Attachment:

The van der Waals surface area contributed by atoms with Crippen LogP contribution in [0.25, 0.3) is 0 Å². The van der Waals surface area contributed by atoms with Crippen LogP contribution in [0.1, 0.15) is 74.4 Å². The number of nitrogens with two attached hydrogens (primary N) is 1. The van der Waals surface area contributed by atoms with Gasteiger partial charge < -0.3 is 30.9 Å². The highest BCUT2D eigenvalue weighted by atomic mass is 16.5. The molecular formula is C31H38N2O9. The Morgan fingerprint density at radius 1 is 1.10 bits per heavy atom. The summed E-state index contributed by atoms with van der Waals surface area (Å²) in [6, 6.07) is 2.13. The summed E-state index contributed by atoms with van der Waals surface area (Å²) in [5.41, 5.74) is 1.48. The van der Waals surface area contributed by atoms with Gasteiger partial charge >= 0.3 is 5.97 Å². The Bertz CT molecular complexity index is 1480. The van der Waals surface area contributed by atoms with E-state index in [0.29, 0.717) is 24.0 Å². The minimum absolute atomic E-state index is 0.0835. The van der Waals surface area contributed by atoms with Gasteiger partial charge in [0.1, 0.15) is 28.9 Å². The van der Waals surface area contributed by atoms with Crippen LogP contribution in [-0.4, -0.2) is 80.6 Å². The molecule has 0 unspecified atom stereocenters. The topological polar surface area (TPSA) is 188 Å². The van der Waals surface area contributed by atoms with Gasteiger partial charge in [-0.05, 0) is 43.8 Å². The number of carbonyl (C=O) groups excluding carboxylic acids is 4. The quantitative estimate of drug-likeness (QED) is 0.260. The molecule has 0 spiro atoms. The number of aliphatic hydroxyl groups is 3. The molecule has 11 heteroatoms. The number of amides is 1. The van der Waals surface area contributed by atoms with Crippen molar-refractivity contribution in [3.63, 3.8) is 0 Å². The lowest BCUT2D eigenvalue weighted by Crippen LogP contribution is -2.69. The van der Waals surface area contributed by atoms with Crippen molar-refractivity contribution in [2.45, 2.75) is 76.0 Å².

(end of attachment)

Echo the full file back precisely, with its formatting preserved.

The van der Waals surface area contributed by atoms with Crippen LogP contribution in [0.25, 0.3) is 0 Å². The van der Waals surface area contributed by atoms with Crippen LogP contribution in [0.1, 0.15) is 74.4 Å². The number of nitrogens with two attached hydrogens (primary N) is 1. The van der Waals surface area contributed by atoms with Gasteiger partial charge < -0.3 is 30.9 Å². The highest BCUT2D eigenvalue weighted by atomic mass is 16.5. The molecular formula is C31H38N2O9. The Morgan fingerprint density at radius 1 is 1.10 bits per heavy atom. The summed E-state index contributed by atoms with van der Waals surface area (Å²) in [6, 6.07) is 2.13. The summed E-state index contributed by atoms with van der Waals surface area (Å²) in [5.41, 5.74) is 1.48. The van der Waals surface area contributed by atoms with Gasteiger partial charge >= 0.3 is 5.97 Å². The Bertz CT molecular complexity index is 1480. The van der Waals surface area contributed by atoms with E-state index in [0.29, 0.717) is 24.0 Å². The minimum absolute atomic E-state index is 0.0835. The van der Waals surface area contributed by atoms with Gasteiger partial charge in [0.1, 0.15) is 28.9 Å². The van der Waals surface area contributed by atoms with Crippen LogP contribution in [-0.4, -0.2) is 80.6 Å². The molecule has 0 unspecified atom stereocenters. The topological polar surface area (TPSA) is 188 Å². The van der Waals surface area contributed by atoms with Gasteiger partial charge in [-0.05, 0) is 43.8 Å². The number of carbonyl (C=O) groups excluding carboxylic acids is 4. The quantitative estimate of drug-likeness (QED) is 0.260. The molecule has 0 spiro atoms. The number of aliphatic hydroxyl groups is 3. The molecule has 11 heteroatoms. The number of amides is 1. The van der Waals surface area contributed by atoms with Crippen molar-refractivity contribution in [3.63, 3.8) is 0 Å². The lowest BCUT2D eigenvalue weighted by Crippen LogP contribution is -2.69. The van der Waals surface area contributed by atoms with Crippen molar-refractivity contribution in [2.45, 2.75) is 76.0 Å².